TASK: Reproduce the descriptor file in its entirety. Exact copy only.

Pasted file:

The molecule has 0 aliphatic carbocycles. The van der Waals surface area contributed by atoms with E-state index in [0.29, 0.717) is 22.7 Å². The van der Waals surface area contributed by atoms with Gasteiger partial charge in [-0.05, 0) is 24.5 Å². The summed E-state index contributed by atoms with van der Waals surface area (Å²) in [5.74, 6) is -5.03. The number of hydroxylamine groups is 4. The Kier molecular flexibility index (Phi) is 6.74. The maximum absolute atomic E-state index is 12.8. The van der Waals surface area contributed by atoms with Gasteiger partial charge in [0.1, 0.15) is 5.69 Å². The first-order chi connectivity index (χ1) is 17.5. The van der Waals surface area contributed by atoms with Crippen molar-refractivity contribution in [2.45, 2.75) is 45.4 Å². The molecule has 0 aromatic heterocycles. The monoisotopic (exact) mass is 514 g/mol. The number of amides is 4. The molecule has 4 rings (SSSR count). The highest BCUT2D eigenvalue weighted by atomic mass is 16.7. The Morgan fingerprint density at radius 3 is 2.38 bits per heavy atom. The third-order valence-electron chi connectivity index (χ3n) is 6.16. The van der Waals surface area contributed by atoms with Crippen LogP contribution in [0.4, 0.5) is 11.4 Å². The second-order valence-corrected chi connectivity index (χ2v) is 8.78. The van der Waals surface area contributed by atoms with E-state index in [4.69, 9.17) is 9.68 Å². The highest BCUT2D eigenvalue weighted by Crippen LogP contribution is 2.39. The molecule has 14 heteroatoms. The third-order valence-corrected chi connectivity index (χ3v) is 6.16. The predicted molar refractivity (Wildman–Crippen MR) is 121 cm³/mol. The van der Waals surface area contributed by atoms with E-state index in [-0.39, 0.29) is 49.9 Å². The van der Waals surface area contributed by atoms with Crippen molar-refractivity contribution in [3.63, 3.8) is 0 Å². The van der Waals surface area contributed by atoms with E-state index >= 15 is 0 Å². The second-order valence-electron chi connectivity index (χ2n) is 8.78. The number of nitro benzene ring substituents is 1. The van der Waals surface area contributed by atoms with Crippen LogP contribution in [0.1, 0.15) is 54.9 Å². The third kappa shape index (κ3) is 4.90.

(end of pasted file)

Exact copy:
The molecule has 0 aliphatic carbocycles. The van der Waals surface area contributed by atoms with E-state index in [0.29, 0.717) is 22.7 Å². The van der Waals surface area contributed by atoms with Gasteiger partial charge in [-0.05, 0) is 24.5 Å². The summed E-state index contributed by atoms with van der Waals surface area (Å²) in [5.74, 6) is -5.03. The number of hydroxylamine groups is 4. The Kier molecular flexibility index (Phi) is 6.74. The maximum absolute atomic E-state index is 12.8. The van der Waals surface area contributed by atoms with Gasteiger partial charge in [0.1, 0.15) is 5.69 Å². The first-order chi connectivity index (χ1) is 17.5. The van der Waals surface area contributed by atoms with Crippen molar-refractivity contribution in [2.45, 2.75) is 45.4 Å². The molecule has 0 aromatic heterocycles. The monoisotopic (exact) mass is 514 g/mol. The number of amides is 4. The molecule has 4 rings (SSSR count). The highest BCUT2D eigenvalue weighted by atomic mass is 16.7. The Morgan fingerprint density at radius 3 is 2.38 bits per heavy atom. The third-order valence-electron chi connectivity index (χ3n) is 6.16. The van der Waals surface area contributed by atoms with Crippen LogP contribution in [0.4, 0.5) is 11.4 Å². The second-order valence-corrected chi connectivity index (χ2v) is 8.78. The van der Waals surface area contributed by atoms with E-state index in [4.69, 9.17) is 9.68 Å². The highest BCUT2D eigenvalue weighted by Crippen LogP contribution is 2.39. The molecule has 14 heteroatoms. The third-order valence-corrected chi connectivity index (χ3v) is 6.16. The predicted molar refractivity (Wildman–Crippen MR) is 121 cm³/mol. The van der Waals surface area contributed by atoms with E-state index in [-0.39, 0.29) is 49.9 Å². The van der Waals surface area contributed by atoms with Crippen molar-refractivity contribution in [3.63, 3.8) is 0 Å². The van der Waals surface area contributed by atoms with E-state index >= 15 is 0 Å². The second-order valence-electron chi connectivity index (χ2n) is 8.78. The number of nitro benzene ring substituents is 1. The van der Waals surface area contributed by atoms with Crippen LogP contribution in [0.1, 0.15) is 54.9 Å². The third kappa shape index (κ3) is 4.90.